Mediany allows you to declare behaviour at different media query breakpoints. This allows you to e.g. have one thing happen when a button is clicked at one screen size, and something else (or something additional) happen when it is clicked at another screen size.
I built this to scratch my own itch. With responsive web design, it has become customary to transform the design based on the screen size of the user’s viewport – rearrange elements into columns, show things that were previously hidden, etc. (Media queries have a great many additional things to check for, but checking screen size – and width in particular – is the most common use case.)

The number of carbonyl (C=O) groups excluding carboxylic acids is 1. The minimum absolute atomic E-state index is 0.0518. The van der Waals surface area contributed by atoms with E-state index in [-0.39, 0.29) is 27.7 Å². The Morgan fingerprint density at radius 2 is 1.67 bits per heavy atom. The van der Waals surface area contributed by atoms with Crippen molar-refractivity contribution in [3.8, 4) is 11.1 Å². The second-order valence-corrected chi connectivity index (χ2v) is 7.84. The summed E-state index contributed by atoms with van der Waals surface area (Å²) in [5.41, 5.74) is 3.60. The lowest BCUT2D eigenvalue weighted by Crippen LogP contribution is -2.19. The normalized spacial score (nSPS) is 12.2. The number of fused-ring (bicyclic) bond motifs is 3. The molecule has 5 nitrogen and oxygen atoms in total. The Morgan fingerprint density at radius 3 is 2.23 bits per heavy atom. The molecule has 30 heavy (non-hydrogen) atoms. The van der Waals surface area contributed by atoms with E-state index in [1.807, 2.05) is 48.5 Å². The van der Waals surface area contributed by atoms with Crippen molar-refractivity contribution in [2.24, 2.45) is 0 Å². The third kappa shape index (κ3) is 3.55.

As one transforms the design to fit larger sizes, I found that I also need to modify the behaviour. Clicking a button might require some set of changes at a small size, and something else entirely at a larger screen size. Mediany helps this process by declaring behaviour at specific media queries.
What’s in a name
I initially wanted to name the library responsive.js, because my research back then had indicated that was an unused name. As it turns out, it isn’t.
Developing a library
It was also the development of Mediany that had my thinking so much about mustard. In the end, after a back and forth with Jeremy Keith, I settled for checking for features I reasonably expect aren’t present, but not all (
Array.prototype.push not being feature-checked, although I technically could do it).
Mediany is available on npm, and I welcome any feedback.